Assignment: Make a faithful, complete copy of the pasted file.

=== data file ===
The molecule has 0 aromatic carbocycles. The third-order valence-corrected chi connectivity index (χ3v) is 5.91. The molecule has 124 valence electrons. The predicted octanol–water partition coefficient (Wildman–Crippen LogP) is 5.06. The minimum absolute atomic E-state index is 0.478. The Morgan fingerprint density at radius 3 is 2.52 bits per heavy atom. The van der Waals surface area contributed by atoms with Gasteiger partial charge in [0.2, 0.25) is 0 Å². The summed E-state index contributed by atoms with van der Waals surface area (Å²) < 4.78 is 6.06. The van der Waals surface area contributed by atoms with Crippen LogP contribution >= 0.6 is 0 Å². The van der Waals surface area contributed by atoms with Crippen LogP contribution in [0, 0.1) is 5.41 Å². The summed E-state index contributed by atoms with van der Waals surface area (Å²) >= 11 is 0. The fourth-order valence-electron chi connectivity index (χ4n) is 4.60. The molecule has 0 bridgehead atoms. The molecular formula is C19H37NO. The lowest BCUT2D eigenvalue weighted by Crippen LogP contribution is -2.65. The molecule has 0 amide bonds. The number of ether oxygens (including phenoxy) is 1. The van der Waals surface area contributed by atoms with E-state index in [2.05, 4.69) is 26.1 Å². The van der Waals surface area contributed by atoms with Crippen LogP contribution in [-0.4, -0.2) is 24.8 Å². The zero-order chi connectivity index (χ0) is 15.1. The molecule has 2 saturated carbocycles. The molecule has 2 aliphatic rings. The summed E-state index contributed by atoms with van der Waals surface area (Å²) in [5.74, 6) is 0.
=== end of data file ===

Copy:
The molecule has 0 aromatic carbocycles. The third-order valence-corrected chi connectivity index (χ3v) is 5.91. The molecule has 124 valence electrons. The predicted octanol–water partition coefficient (Wildman–Crippen LogP) is 5.06. The minimum absolute atomic E-state index is 0.478. The Morgan fingerprint density at radius 3 is 2.52 bits per heavy atom. The van der Waals surface area contributed by atoms with Gasteiger partial charge in [0.2, 0.25) is 0 Å². The summed E-state index contributed by atoms with van der Waals surface area (Å²) < 4.78 is 6.06. The van der Waals surface area contributed by atoms with Crippen LogP contribution >= 0.6 is 0 Å². The van der Waals surface area contributed by atoms with Crippen LogP contribution in [0, 0.1) is 5.41 Å². The summed E-state index contributed by atoms with van der Waals surface area (Å²) >= 11 is 0. The fourth-order valence-electron chi connectivity index (χ4n) is 4.60. The molecule has 0 bridgehead atoms. The molecular formula is C19H37NO. The lowest BCUT2D eigenvalue weighted by Crippen LogP contribution is -2.65. The molecule has 0 amide bonds. The number of ether oxygens (including phenoxy) is 1. The van der Waals surface area contributed by atoms with E-state index in [2.05, 4.69) is 26.1 Å². The van der Waals surface area contributed by atoms with Crippen LogP contribution in [-0.4, -0.2) is 24.8 Å². The zero-order chi connectivity index (χ0) is 15.1. The molecule has 2 saturated carbocycles. The molecule has 2 aliphatic rings. The summed E-state index contributed by atoms with van der Waals surface area (Å²) in [5.74, 6) is 0.